By Declan Chin
The Terminator and its sequel, Terminator 2: Judgement Day, both written and directed by James Cameron, were well-received, successful hits. But ever since James Cameron left both the directors chair and the writers desk, further sequels have failed to live up to fan expectations. Many saw Terminator 3: Rise of the Machines and Terminator Salvation as unnecessary and uninspired tags of the first two films. All this led to the speculation going into the fifth installment in the series, Terminator Genisys.
The film opens with the same plot as the original Terminator. It is the year 2029 and machines have taken over the world. John Connor (Jason Clarke) has led a successful human resistance and is on the brink of winning the war. As a last resort, the machines send a terminator, a cyborg resembling a man, back in time to 1984 to kill John’s mom, Sarah Connor (Emilia Clarke) before he is born. John sends his soldier, Kyle Reese (Jai Courtney), back in time to protect his mother, only this time, predictably, something goes wrong. In 1984, Kyle Reese is met by Sarah Connor and ally terminator (Arnold Schwarzenegger) awaiting his arrival. Sarah explains how the timeline has somehow been altered and the world John sent him to has changed.
Now, the three settle on a new mission to stop the war before it begins by traveling forward in time to 2017 and destroying the technology application, Genisys, which is the main cause of the machine uprising.
If this sounds confusing, it’s because Terminator Genisys is a confusing film. The plot is so convoluted and pointless that it doesn’t serve a meaningful purpose in the Terminator franchise. The original two films were very gritty and dark and this film looks and feels nothing like its predecessors. The difference in writing and directing is so clear that The Terminator (1984) and Terminator Genisys genuinely do not feel like they are apart of the same universe.
Not only is the film confusing, but it is boring. Boring is probably the worst insult to a sci-fi action thriller because if the movie is not exciting, it has quite simply failed its job. The two main protagonists played by Jai Courtney and Emilia Clarke deliver emotionless performances and have weak chemistry.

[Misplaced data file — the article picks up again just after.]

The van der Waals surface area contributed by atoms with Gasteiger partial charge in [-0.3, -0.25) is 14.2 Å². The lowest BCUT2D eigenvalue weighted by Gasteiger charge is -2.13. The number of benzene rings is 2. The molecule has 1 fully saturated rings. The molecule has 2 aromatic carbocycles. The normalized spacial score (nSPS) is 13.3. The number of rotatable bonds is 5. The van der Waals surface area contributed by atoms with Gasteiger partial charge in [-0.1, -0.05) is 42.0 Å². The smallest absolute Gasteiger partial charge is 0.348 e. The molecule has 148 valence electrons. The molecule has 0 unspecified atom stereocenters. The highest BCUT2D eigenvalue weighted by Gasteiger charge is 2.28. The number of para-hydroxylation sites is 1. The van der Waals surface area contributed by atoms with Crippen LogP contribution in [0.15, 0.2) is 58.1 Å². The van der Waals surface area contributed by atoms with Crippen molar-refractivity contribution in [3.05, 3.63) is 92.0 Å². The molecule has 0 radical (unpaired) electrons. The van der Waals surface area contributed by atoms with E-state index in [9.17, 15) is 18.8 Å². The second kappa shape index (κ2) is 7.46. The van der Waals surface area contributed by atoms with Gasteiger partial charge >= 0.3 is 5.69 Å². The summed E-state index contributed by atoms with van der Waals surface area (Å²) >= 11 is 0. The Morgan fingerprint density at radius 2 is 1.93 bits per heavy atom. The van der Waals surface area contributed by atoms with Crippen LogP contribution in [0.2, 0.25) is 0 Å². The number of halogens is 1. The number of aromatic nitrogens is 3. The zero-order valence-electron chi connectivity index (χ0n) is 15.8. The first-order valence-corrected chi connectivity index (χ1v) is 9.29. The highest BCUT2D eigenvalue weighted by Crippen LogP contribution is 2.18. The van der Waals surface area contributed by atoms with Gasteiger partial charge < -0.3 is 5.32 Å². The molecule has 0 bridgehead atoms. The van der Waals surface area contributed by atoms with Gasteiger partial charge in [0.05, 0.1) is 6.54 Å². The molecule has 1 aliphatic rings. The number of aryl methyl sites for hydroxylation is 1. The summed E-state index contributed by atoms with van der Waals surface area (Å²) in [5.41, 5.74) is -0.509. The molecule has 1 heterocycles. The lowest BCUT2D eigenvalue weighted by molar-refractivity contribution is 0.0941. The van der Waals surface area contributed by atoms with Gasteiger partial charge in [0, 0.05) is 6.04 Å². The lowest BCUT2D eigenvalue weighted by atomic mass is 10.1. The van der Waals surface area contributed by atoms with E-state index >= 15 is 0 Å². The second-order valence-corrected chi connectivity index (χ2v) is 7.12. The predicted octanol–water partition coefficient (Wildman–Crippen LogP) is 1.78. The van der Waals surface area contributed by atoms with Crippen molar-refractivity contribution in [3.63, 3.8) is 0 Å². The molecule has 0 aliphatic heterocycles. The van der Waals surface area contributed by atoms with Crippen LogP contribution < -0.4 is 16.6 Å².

In addition, the film lacks one of the most basic necessities a movie can have: a main character. In a crazy cinematic world like Terminator, the audience needs a main character like them to guide them through the film. In this new alternate timeline, Sarah Connor and Kyle Reese both know about the future and do not serve as relatable characters. Instead, Terminator Genisys has two rebel characters who are entertaining to watch, but who are impossible to connect with on an emotional level.
The film’s redeeming qualities are few and far between. The effects of the film look good and the CGI interactions with the human characters works well. The movie incorporates Arnold Schwarzenegger impressively, and despite noticeably aging, Arnold still delivers a serviceable performance that stays true to his original interpretations in past films. Lorne Balfe, the composer, gives a score that is fun and exciting but simply lacks the heart of the original by Brad Fiedel.
Unfortunately, there just isn’t enough effort or passion in Terminator Genisys, making the sequel falls short. Without the “Terminator” title, this movie would be remembered as an average sci-fi flick. However, as another installment in the series, Terminator Genisys is one of the weakest sequels so far, and fans are better off watching the first two.